Depresson montage. Not answering phone. Besties show up with burgers, shakes, and presents. Linda describes herself as “the elephant girl.” Jeez. Cancer bestie got her a DILDO. “Wow, I’ve never seen one of these up close before.” Haha, she says she “can’t accept it.” She says she’d never leave the house (gross). They suggest online dating. How long is this damned movie.

Internet dating montage. Mom doesn’t understand “intercom dating.” Internet date #1 says “I’m no Bob Gates.” Internet date #2 thinks a picture of the Virgin Mary is hot and that she has a nice rack. Nope. Internet date #3, Scott, orders an indulgent dessert and wins her heart. His car is a Hummer with flame details and a plate that says POWRBRKR. More like DEALBRKR.

Oh no. KEVIN from the intro wanders back into her life. He wants to have dinner with “cancer girl who dumped [him]” They skip dinner to bone and he’s a pro when it comes to gently taking clothes off. She turns the light off, but he turns it back on. Smooooth. He probably got the idea from the scene in Pay it Forward where Helen Hunt turns the light back on and makes us watch her undress burn victim Keven Spacey in a sexual manner.

Group picnic with besties and Kevin. Linda says she wants to settle for security and get married. Now he is cooking for her, muy domestico. Her besties are telling her that she needs to be powerful and independent. The “hot and free” tug is too strong. She just hates all these delicious breakfasts Kevin makes her! Kevin made breakup breakfast. I think Kevin is the real victim here.

17 more minutes.

Hot art flirty art man is somehow now playing poker with  Linda and her co-workers. I don’t care if this lady ever has sex again at this point.

I’m going to make an old fashioned.

I’m calling it. No matter what else you watch on Lifetime Movie Network in the next 50 years, The Unauthorized Saved by the Bell Story will be worse than it. I realize this is a bold assertion, as it takes into account not only past movies but those in the future.

Attempted Blogger and I formulated a plan fit for a Masters thesis in preparation for the viewing. I would write a post from the perspective of someone who hasn’t seen Saved by the Bell, and she would write one from the perspective of someone who has. So I made like Tinkerbell and hopped on a Peter Pan over to Springfield; the bus experience was a good one: expedient, convenient, and cheap; “will ride again.” I hope what I just did there with those semi- and regular colons is ok. I can’t let shit like that slide in my Saved by the Bell Master’s thesis.

I always do my Wiki-homework before watching any Lifetime movie, and was intimidated by SBTB’s meaty entry. The show ran from 1989-1993, which puts me at 10 years old at the end– the perfect time to be exposed through re-runs. But, like most trash I eschewed as a precocious child, it aired on NBC.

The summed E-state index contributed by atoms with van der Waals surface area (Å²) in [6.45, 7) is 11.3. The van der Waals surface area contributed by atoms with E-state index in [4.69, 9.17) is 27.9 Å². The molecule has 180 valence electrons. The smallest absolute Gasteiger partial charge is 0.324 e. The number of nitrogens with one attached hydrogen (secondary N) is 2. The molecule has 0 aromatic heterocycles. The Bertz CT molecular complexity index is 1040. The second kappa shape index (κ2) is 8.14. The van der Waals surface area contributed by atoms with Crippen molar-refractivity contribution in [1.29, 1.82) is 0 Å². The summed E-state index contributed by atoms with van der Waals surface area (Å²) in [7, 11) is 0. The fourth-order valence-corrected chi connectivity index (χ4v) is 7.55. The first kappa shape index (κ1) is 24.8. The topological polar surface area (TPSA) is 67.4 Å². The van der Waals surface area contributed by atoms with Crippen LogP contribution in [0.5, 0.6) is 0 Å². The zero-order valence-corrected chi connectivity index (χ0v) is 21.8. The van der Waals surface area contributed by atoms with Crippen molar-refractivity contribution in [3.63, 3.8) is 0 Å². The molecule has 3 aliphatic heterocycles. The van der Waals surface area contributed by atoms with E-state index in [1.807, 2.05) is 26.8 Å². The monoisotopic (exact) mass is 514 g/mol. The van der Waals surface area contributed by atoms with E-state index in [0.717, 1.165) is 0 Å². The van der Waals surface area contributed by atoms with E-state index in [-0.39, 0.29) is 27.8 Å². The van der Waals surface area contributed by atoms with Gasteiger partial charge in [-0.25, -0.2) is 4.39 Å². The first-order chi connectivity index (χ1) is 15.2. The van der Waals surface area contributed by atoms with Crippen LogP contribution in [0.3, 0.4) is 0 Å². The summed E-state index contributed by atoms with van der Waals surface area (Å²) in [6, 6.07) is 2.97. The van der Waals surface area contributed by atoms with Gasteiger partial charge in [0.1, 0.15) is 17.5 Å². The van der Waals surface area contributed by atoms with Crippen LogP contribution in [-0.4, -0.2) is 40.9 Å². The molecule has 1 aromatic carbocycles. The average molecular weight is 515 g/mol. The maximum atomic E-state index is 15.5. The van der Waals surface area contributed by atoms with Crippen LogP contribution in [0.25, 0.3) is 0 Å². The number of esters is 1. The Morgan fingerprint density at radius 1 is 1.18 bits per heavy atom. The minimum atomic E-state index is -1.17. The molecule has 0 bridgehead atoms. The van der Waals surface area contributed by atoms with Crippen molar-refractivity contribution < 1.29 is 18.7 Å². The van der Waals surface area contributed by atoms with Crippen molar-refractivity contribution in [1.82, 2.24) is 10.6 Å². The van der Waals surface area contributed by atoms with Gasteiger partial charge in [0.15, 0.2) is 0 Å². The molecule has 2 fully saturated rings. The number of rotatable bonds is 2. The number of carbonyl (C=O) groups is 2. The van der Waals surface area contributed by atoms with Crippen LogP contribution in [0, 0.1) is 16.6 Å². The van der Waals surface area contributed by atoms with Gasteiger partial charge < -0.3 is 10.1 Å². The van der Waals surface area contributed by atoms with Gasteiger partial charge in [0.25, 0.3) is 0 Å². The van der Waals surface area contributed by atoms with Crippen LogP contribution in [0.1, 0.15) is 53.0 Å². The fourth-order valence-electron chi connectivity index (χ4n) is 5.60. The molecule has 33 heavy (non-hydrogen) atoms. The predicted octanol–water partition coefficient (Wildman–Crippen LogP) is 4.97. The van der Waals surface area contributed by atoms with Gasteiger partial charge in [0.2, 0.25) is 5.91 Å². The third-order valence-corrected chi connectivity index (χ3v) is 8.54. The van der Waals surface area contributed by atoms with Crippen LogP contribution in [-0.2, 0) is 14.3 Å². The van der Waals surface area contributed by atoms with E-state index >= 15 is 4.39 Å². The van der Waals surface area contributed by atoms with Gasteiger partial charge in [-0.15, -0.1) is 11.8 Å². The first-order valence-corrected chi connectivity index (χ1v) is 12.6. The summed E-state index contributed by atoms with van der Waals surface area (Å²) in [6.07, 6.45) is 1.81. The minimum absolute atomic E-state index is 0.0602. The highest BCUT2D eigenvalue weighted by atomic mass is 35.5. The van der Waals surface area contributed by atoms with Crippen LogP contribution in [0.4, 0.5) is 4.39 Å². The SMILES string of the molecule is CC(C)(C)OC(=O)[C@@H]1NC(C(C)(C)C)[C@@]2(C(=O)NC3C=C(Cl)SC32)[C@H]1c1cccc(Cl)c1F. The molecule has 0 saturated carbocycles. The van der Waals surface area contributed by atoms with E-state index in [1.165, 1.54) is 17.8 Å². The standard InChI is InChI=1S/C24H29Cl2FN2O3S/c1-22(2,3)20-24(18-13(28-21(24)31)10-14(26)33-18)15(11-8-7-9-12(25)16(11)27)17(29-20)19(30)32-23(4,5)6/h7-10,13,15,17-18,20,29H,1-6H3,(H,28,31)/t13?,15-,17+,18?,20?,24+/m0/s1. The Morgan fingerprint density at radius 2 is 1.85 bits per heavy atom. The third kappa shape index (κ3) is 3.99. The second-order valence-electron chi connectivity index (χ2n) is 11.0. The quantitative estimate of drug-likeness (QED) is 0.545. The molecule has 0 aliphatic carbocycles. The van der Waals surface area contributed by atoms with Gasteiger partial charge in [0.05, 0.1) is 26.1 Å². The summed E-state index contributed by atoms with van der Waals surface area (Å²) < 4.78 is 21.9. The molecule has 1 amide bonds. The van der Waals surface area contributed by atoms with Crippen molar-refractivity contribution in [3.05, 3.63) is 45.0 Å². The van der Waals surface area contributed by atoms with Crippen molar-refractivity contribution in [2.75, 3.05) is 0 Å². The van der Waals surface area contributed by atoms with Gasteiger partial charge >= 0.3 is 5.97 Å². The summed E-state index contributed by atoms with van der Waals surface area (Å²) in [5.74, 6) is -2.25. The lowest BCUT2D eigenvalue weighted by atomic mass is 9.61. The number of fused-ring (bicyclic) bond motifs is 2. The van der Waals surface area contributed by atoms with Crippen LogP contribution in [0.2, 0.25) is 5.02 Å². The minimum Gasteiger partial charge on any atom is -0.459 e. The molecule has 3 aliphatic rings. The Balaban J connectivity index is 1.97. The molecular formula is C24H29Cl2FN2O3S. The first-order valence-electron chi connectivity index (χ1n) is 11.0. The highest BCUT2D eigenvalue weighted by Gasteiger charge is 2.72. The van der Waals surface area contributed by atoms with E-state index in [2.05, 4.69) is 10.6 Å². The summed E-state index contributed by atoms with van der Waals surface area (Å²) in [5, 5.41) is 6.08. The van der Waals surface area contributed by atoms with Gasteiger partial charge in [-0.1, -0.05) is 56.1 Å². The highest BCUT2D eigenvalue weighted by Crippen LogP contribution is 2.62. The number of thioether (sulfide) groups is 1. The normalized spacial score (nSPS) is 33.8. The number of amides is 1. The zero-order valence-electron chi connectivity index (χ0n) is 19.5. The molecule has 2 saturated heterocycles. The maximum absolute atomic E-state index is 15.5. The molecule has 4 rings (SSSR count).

None of this made sense to 10-year-old Lena

To be fair, I was home-schooled at the time, and one of my many ideas of fun was to make druid garbs out of white sheets with my friend and go pretend we lived in the woods. I was a PBS kid to the bone.

You got it.

A quick scroll down the Wikipedia page gave the impression that this was a program about Jr. High School and these 6th graders were stunningly complicated, with each character having a thick paragraph containing information such as “At times, Kelly and Jessie argue due to their differences, such as Jessie believing that cheerleading is demeaning to women (although Jessie herself is a cheerleader in several episodes).” Don’t get me wrong, I read over a hundred Babysitters’ Club books, but SBTB was a soap opera. For pre-teens. Yawn city.

(of course every other child my age would have strongly disagreed with me and mocked me mercilessly when I said my favorite show was Nature with George Page. True story: I  was once bullied to tears after asserting that Vivaldi is better than NKOTB, so there is precedent.)

So, if the show is boring, it shouldn’t surprise you that a movie about a boring show would also be boring. Ever the optimist, I imagined that the movie would focus on the characters as adults in a where-are-they-now type situation. They could concoct some kind of adult love triangle and maybe even have slapping and/or kidnapping! Didn’t Screech release some pervy sex tape in real life? YES HE DID, LIFETIME. Actually, everything in Dustin Diamond’s Wikipedia page begs for a Lifetime movie. They made Screech the main character of the Unauthorized Story, but as a whiny kid whose only rebellious acts involve getting drunk and smoking a joint– not as an amateur pornstar/wrestlemania maniac! SMH, LMN.

AB and I slumped into the couch and doodled pictures of Screech and wrote down ridiculous quotes. She made the excellent point that the movie’s TV PG rating was a major constraint, but I can only remain disappointed in light of what could have been.

I guess the conclusion of my thesis is that it wasn’t worth writing a thesis about this movie and that it doesn’t matter whether I saw the original show or not because they both blow.

**BONUS**

Because Attempted Blogger knows that “you can’t piss on hospitality”, she had a great bad movie picked out to watch in case SBTB proved disappointing: TROLL 2. I’m not going to say much more than it’s basically an hour and a half Are You Afraid of the Dark episode, and it contains the line quoted and linked to above which I will now say forever. And the word “troll” isn’t said in the entire movie. And there was no Troll 1.

Follow

Get every new post delivered to your Inbox.

Join 90 other followers